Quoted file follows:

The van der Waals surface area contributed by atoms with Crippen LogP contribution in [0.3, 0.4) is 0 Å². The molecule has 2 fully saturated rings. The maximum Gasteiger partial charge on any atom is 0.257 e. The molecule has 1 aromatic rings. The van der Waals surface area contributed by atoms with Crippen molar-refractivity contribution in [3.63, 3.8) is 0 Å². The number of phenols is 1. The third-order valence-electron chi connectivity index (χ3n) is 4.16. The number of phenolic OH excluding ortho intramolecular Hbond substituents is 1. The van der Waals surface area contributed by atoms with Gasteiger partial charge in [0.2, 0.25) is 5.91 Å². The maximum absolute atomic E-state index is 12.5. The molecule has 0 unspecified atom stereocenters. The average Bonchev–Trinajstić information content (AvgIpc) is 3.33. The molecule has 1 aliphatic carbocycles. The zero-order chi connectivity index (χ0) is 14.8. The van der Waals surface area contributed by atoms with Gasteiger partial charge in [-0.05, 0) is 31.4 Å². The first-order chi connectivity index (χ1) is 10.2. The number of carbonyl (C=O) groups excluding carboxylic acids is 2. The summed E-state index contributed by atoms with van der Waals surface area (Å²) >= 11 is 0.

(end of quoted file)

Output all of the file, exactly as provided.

The van der Waals surface area contributed by atoms with Crippen LogP contribution in [0.3, 0.4) is 0 Å². The molecule has 2 fully saturated rings. The maximum Gasteiger partial charge on any atom is 0.257 e. The molecule has 1 aromatic rings. The van der Waals surface area contributed by atoms with Crippen molar-refractivity contribution in [3.63, 3.8) is 0 Å². The number of phenols is 1. The third-order valence-electron chi connectivity index (χ3n) is 4.16. The number of phenolic OH excluding ortho intramolecular Hbond substituents is 1. The van der Waals surface area contributed by atoms with Gasteiger partial charge in [0.2, 0.25) is 5.91 Å². The maximum absolute atomic E-state index is 12.5. The molecule has 0 unspecified atom stereocenters. The average Bonchev–Trinajstić information content (AvgIpc) is 3.33. The molecule has 1 aliphatic carbocycles. The zero-order chi connectivity index (χ0) is 14.8. The van der Waals surface area contributed by atoms with Gasteiger partial charge in [-0.05, 0) is 31.4 Å². The first-order chi connectivity index (χ1) is 10.2. The number of carbonyl (C=O) groups excluding carboxylic acids is 2. The summed E-state index contributed by atoms with van der Waals surface area (Å²) >= 11 is 0.